After those missed penalties last week and all the soul searching that followed since then, we need to tell ourselves some better stories about who we are as a nation, argues Thomas Garvey.
As the chosen five lined up to take England's deciding penalties against Italy, I could hear two inner pundits offering me a rundown of our chances.
Pundit number one: "Wow, this is agonising, but we're a good side, we could still win this."
Pundit number two: "Here we go again, we always get so far in a tournament, and then we lose on penalties – that's what we do!"
I suspect I was far from alone in juggling those two conflicting voices.
Now the pundits are out in force again, but the question this time following the loss is: "what kind of nation are we?"
A newspaper reviewer on the BBC mused upon the infamous photograph of an excitable England fan on a match day "rampage": "This guy with a flare up his bum is, in a way, who we are."
He was not alone in trying to sum up our national essence this week (apologies to the remainder of the UK reading, but please do read on, this is not just about England and flares in the fundament...).
As the eventual defeat gave way to a slew of horrendous, sickening racist posts online, there were hundreds of would-be commentators ready to take to the media – mainstream and social – to declare 'this is who we are now.'
Writing for The Independent, Rupert Hawksley declared: "Thuggishness, entitlement and a total lack of care for others seem to be national traits now... This is England – and you live here. Let's at least be honest about it."
Meanwhile, the Have I Got News for You Twitter feed posted (and then, quite rightly, deleted - hence the paraphrase) a joke headline, declaring that Premier League sides were not keen banning all racists from future games because they could not make ends meet 'with only 10-12 supporters per match'.
To be clear: my unease at remarks like these is not a denial of the serious issues surrounding race and racism that we clearly need to confront as a nation. My concern is that the stories we choose to tell ourselves, about ourselves have more power than we think - for good or ill.
To illustrate, let me perform a deft body-swerve away from football and tell you about a remarkable campaign that ran in Texas, in the US, a few years ago.
Texas had a serious litter problem, and numerous anti-litter initiatives had tried and failed to make a dent in it. Finally, they hit upon the "Don't mess with Texas" campaign. A series of advertisements utilised a who's who of beloved Texan sports celebrities to deliver the "Don't Mess..." strapline. One of them, a pitcher named Mike Scott told his fellow Texans that dropping litter was not "the Texas thing to do."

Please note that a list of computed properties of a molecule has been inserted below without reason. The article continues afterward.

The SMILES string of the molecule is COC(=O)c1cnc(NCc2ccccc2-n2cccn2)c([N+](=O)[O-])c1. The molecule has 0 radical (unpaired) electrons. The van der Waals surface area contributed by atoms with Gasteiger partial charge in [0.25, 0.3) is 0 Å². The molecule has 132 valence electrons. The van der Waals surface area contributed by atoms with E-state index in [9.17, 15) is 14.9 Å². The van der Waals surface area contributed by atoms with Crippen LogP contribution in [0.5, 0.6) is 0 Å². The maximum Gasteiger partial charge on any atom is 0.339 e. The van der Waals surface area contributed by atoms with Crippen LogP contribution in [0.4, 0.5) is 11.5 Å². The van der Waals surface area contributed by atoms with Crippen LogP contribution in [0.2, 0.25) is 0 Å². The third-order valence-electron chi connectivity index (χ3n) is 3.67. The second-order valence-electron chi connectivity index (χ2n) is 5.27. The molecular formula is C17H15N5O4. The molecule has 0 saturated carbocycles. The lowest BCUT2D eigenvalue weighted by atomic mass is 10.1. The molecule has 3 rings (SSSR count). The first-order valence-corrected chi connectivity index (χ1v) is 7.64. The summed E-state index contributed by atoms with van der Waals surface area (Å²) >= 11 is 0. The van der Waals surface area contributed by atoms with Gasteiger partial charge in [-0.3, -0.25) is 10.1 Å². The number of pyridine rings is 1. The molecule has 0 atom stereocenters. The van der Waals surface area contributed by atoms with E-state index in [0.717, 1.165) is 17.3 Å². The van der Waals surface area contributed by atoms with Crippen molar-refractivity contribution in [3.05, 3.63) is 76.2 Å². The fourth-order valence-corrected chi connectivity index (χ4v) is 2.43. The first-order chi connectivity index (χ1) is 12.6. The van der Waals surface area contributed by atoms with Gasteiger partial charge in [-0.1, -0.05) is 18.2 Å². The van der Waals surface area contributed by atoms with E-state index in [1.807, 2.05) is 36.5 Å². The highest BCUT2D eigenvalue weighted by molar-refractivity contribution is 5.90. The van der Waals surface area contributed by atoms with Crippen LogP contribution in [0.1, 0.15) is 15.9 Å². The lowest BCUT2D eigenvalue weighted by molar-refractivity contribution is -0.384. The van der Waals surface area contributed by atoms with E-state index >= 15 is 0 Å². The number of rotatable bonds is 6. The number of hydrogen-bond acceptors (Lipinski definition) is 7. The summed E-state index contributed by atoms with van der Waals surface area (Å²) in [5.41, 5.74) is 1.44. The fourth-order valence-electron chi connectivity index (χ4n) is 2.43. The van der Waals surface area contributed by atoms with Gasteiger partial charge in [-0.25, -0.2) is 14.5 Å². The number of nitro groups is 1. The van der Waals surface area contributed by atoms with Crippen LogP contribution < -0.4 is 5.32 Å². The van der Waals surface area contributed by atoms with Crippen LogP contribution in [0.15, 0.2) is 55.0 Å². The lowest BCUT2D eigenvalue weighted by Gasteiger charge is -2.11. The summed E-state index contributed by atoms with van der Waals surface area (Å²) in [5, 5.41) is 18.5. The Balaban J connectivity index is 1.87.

Put to one side that dropping litter was, at the time, something rather a lot of Texans were doing, the campaign was a stroke of genius. It struck a chord deep in the state's psyche: 'We are proud Texans, we don't do this sort of thing!' After a year, levels of litter had according to one source fallen by a whopping 29 per cent.
Appealing to our collective identity to draw out the better angels of our natures is by no means a new technique, though.
As you work your way through the opening chapters of 1 Corinthians, it becomes clear that the believers there are wrestling with some pretty serious issues: idolatry, incest and suing the backsides off each other, to name but three.
In chapter six, the Apostle Paul gives a long list of ne'er-do-wells who would not inherit the Kingdom of God, before telling them: "And such were some of you. But you were washed, you were sanctified, you were justified in the name of the Lord Jesus Christ and by the Spirit of our God" (1 Cor 6:11).
It is not just an individual fresh start Paul is talking about here. The Corinthian church was collectively part of Christ's body on planet earth, he tells them. Much like Texans and litter-dropping, members of Christ's body do not do 'that sort of thing' (see how he uses this sense of collective identity to urge them not to sleep with temple prostitutes only a few verses later).
Returning to England and the present day, I was heartened by another vision of who we are, or at least, who we want to be, as a nation. It was a response to the graffitied mural of player Marcus Rashford, in his childhood home of Withington, after the player's missed penalty.
In response, hundreds of members of the public added personal messages of support to the defaced mural, from large flags, to tiny post-its.
It was a message of solidarity with Rashford, a gifted player and an inspiring humanitarian. But it was also, I believe, a message to the entire nation: 'We are England; this act of disrespectful vandalism is not who we are.'
How we choose to define ourselves, as a nation and as Christians, has power to shape who we eventually become together. We need to define ourselves with care, lest we score a gigantic own goal.